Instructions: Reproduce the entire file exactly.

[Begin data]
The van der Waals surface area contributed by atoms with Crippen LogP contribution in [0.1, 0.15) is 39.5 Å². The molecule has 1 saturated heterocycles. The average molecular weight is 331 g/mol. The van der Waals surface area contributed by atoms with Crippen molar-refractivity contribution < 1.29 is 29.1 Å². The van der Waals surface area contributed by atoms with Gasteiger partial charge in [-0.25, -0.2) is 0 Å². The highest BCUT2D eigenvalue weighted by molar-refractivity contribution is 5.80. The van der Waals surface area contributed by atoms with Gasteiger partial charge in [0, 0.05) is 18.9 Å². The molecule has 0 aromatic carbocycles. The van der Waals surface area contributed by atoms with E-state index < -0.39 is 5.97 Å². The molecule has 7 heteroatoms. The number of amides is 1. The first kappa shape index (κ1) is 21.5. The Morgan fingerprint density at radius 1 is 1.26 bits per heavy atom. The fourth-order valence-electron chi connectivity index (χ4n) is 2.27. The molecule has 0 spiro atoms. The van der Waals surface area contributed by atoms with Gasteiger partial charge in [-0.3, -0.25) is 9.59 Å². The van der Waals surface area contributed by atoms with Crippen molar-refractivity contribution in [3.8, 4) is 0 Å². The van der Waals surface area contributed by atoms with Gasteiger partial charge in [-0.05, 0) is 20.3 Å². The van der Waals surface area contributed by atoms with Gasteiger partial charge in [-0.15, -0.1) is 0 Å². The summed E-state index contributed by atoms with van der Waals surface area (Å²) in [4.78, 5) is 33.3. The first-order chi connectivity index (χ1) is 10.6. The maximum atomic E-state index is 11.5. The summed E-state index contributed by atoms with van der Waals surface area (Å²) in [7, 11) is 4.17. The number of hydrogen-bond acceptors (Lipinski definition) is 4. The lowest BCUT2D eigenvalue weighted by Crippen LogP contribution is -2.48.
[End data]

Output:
The van der Waals surface area contributed by atoms with Crippen LogP contribution in [0.1, 0.15) is 39.5 Å². The molecule has 1 saturated heterocycles. The average molecular weight is 331 g/mol. The van der Waals surface area contributed by atoms with Crippen molar-refractivity contribution < 1.29 is 29.1 Å². The van der Waals surface area contributed by atoms with Gasteiger partial charge in [-0.25, -0.2) is 0 Å². The highest BCUT2D eigenvalue weighted by molar-refractivity contribution is 5.80. The van der Waals surface area contributed by atoms with Gasteiger partial charge in [0, 0.05) is 18.9 Å². The molecule has 0 aromatic carbocycles. The van der Waals surface area contributed by atoms with E-state index < -0.39 is 5.97 Å². The molecule has 7 heteroatoms. The number of amides is 1. The first kappa shape index (κ1) is 21.5. The Morgan fingerprint density at radius 1 is 1.26 bits per heavy atom. The fourth-order valence-electron chi connectivity index (χ4n) is 2.27. The molecule has 0 spiro atoms. The van der Waals surface area contributed by atoms with Gasteiger partial charge in [-0.3, -0.25) is 9.59 Å². The van der Waals surface area contributed by atoms with Crippen molar-refractivity contribution in [3.8, 4) is 0 Å². The van der Waals surface area contributed by atoms with Gasteiger partial charge in [-0.05, 0) is 20.3 Å². The van der Waals surface area contributed by atoms with Gasteiger partial charge in [-0.15, -0.1) is 0 Å². The summed E-state index contributed by atoms with van der Waals surface area (Å²) in [4.78, 5) is 33.3. The first-order chi connectivity index (χ1) is 10.6. The maximum atomic E-state index is 11.5. The summed E-state index contributed by atoms with van der Waals surface area (Å²) in [7, 11) is 4.17. The number of hydrogen-bond acceptors (Lipinski definition) is 4. The lowest BCUT2D eigenvalue weighted by Crippen LogP contribution is -2.48.